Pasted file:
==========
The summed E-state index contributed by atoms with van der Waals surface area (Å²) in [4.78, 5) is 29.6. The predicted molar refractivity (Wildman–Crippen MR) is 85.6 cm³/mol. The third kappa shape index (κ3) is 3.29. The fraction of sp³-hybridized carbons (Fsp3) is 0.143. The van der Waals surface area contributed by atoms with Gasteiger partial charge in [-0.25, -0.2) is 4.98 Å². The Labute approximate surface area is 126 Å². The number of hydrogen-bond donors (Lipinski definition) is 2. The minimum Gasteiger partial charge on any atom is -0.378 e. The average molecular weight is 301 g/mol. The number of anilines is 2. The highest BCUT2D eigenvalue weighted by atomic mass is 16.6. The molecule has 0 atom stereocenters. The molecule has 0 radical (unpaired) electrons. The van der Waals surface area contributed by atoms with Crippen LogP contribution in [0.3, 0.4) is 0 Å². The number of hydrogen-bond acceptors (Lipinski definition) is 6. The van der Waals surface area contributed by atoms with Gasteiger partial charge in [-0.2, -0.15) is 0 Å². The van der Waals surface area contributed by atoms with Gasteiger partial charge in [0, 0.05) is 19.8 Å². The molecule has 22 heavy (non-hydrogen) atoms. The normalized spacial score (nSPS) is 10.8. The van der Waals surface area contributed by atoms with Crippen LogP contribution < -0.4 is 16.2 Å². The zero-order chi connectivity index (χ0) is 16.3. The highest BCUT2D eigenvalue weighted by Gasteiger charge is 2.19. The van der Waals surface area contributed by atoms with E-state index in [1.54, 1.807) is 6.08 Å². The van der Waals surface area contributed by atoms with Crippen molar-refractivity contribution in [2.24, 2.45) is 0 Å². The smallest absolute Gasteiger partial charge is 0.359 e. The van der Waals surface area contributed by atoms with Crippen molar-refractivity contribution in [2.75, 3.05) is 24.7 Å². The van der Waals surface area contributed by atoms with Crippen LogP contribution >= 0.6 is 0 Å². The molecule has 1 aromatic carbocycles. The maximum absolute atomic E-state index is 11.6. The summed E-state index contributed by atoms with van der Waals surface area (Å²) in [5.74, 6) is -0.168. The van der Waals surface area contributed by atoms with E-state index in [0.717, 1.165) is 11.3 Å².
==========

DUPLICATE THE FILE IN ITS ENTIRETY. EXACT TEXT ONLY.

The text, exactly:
The summed E-state index contributed by atoms with van der Waals surface area (Å²) in [4.78, 5) is 29.6. The predicted molar refractivity (Wildman–Crippen MR) is 85.6 cm³/mol. The third kappa shape index (κ3) is 3.29. The fraction of sp³-hybridized carbons (Fsp3) is 0.143. The van der Waals surface area contributed by atoms with Gasteiger partial charge in [-0.25, -0.2) is 4.98 Å². The Labute approximate surface area is 126 Å². The number of hydrogen-bond donors (Lipinski definition) is 2. The minimum Gasteiger partial charge on any atom is -0.378 e. The average molecular weight is 301 g/mol. The number of anilines is 2. The highest BCUT2D eigenvalue weighted by atomic mass is 16.6. The molecule has 0 atom stereocenters. The molecule has 0 radical (unpaired) electrons. The van der Waals surface area contributed by atoms with Crippen LogP contribution in [0.3, 0.4) is 0 Å². The number of hydrogen-bond acceptors (Lipinski definition) is 6. The van der Waals surface area contributed by atoms with Gasteiger partial charge in [-0.2, -0.15) is 0 Å². The van der Waals surface area contributed by atoms with Gasteiger partial charge in [0, 0.05) is 19.8 Å². The molecule has 22 heavy (non-hydrogen) atoms. The normalized spacial score (nSPS) is 10.8. The van der Waals surface area contributed by atoms with Crippen LogP contribution < -0.4 is 16.2 Å². The zero-order chi connectivity index (χ0) is 16.3. The highest BCUT2D eigenvalue weighted by Gasteiger charge is 2.19. The van der Waals surface area contributed by atoms with E-state index in [1.54, 1.807) is 6.08 Å². The van der Waals surface area contributed by atoms with Crippen molar-refractivity contribution in [2.24, 2.45) is 0 Å². The smallest absolute Gasteiger partial charge is 0.359 e. The van der Waals surface area contributed by atoms with Crippen molar-refractivity contribution in [2.75, 3.05) is 24.7 Å². The van der Waals surface area contributed by atoms with Crippen LogP contribution >= 0.6 is 0 Å². The molecule has 1 aromatic carbocycles. The maximum absolute atomic E-state index is 11.6. The summed E-state index contributed by atoms with van der Waals surface area (Å²) in [5.74, 6) is -0.168. The van der Waals surface area contributed by atoms with E-state index in [0.717, 1.165) is 11.3 Å².